“Clinical guidelines should be reviewed to consider including low carbohydrate diets as a diabetes management strategy but this does not mean that it will suitable, or beneficial, for everyone. Changes to diet should only be undertaken after consulting with a qualified dietitian and taking into account individual medical needs.”
The current dietary recommendations for diabetics are not significantly different from that of the general population; a high carbohydrate, low fat diet. Glycaemic fluctuations are unavoidable when consuming even moderate intakes of carbohydrates, exacerbating hyperglycaemia and dyslipidemia both of which are associated with the development of diabetic complications. The aim was to carry out a literature review to evaluate if restricting carbohydrate intakes was a safe and effective management strategy for diabetes.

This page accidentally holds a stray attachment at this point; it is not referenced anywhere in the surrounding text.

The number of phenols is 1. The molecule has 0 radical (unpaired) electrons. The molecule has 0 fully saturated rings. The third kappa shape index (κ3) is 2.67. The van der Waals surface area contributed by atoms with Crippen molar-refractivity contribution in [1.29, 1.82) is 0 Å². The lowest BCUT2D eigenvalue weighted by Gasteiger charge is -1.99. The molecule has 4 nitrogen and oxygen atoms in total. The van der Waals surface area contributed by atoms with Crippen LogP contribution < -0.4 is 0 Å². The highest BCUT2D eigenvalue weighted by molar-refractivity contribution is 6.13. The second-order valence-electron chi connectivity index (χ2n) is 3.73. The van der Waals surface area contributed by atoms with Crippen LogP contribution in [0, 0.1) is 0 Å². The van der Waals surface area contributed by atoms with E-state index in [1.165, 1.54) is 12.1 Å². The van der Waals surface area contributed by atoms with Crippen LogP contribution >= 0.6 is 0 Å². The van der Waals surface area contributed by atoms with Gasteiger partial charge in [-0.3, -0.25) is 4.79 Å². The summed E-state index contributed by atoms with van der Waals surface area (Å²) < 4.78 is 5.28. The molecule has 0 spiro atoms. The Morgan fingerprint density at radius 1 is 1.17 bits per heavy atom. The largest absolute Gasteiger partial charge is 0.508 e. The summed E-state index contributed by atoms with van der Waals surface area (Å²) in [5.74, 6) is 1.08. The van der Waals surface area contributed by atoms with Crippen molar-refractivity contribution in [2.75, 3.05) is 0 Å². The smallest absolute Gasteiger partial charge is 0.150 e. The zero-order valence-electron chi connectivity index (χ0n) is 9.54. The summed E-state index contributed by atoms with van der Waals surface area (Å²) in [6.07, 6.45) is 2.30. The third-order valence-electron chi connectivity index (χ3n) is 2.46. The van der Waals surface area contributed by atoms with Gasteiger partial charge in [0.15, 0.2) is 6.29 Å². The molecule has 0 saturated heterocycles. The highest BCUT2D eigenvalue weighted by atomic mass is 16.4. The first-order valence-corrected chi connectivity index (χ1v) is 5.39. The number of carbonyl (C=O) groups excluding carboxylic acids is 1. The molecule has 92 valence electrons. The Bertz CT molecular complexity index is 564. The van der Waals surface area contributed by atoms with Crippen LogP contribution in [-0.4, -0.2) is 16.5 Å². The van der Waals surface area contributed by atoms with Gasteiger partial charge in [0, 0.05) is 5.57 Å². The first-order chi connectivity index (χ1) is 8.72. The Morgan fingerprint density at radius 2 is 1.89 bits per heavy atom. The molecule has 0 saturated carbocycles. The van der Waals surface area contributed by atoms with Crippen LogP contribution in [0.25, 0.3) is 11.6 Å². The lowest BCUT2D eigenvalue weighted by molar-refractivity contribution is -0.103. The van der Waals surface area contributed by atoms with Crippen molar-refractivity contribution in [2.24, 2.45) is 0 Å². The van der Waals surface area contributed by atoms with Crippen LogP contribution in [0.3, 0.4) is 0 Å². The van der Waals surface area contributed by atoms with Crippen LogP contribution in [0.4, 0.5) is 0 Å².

A literature review was conducted using primary electronic databases to identify randomised control trials and intervention studies published between 2001–2015. Inclusion criteria were studies that were conducted in adults with diabetes and assessed the impact of restricted carbohydrate intakes on metabolic outcomes. They also specified the amount of carbohydrates in grams per day or percentage of total daily energy intake (TEI). Primary outcomes were changes in glycated haemoglobin levels and weight from baseline. Secondary outcomes were changes in lipoproteins, glycaemic variability and adjustments in medication.